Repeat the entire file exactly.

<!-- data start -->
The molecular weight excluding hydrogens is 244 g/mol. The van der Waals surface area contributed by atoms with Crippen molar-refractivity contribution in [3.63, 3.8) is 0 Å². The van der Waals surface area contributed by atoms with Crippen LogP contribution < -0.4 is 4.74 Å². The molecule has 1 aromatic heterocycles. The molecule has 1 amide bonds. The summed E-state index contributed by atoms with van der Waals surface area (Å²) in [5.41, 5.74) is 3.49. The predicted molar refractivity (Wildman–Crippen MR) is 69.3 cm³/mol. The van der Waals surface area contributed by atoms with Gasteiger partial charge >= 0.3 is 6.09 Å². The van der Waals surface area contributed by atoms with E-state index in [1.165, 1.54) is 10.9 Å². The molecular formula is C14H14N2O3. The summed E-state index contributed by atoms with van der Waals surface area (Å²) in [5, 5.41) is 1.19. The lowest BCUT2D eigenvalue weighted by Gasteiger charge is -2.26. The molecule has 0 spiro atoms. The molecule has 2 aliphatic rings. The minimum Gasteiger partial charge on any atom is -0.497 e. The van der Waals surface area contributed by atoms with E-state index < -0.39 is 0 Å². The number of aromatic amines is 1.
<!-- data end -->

The molecular weight excluding hydrogens is 244 g/mol. The van der Waals surface area contributed by atoms with Crippen molar-refractivity contribution in [3.63, 3.8) is 0 Å². The van der Waals surface area contributed by atoms with Crippen LogP contribution < -0.4 is 4.74 Å². The molecule has 1 aromatic heterocycles. The molecule has 1 amide bonds. The summed E-state index contributed by atoms with van der Waals surface area (Å²) in [5.41, 5.74) is 3.49. The predicted molar refractivity (Wildman–Crippen MR) is 69.3 cm³/mol. The van der Waals surface area contributed by atoms with Gasteiger partial charge >= 0.3 is 6.09 Å². The van der Waals surface area contributed by atoms with E-state index in [1.165, 1.54) is 10.9 Å². The molecular formula is C14H14N2O3. The summed E-state index contributed by atoms with van der Waals surface area (Å²) in [5, 5.41) is 1.19. The lowest BCUT2D eigenvalue weighted by Gasteiger charge is -2.26. The molecule has 0 spiro atoms. The molecule has 2 aliphatic rings. The minimum Gasteiger partial charge on any atom is -0.497 e. The van der Waals surface area contributed by atoms with E-state index < -0.39 is 0 Å². The number of aromatic amines is 1.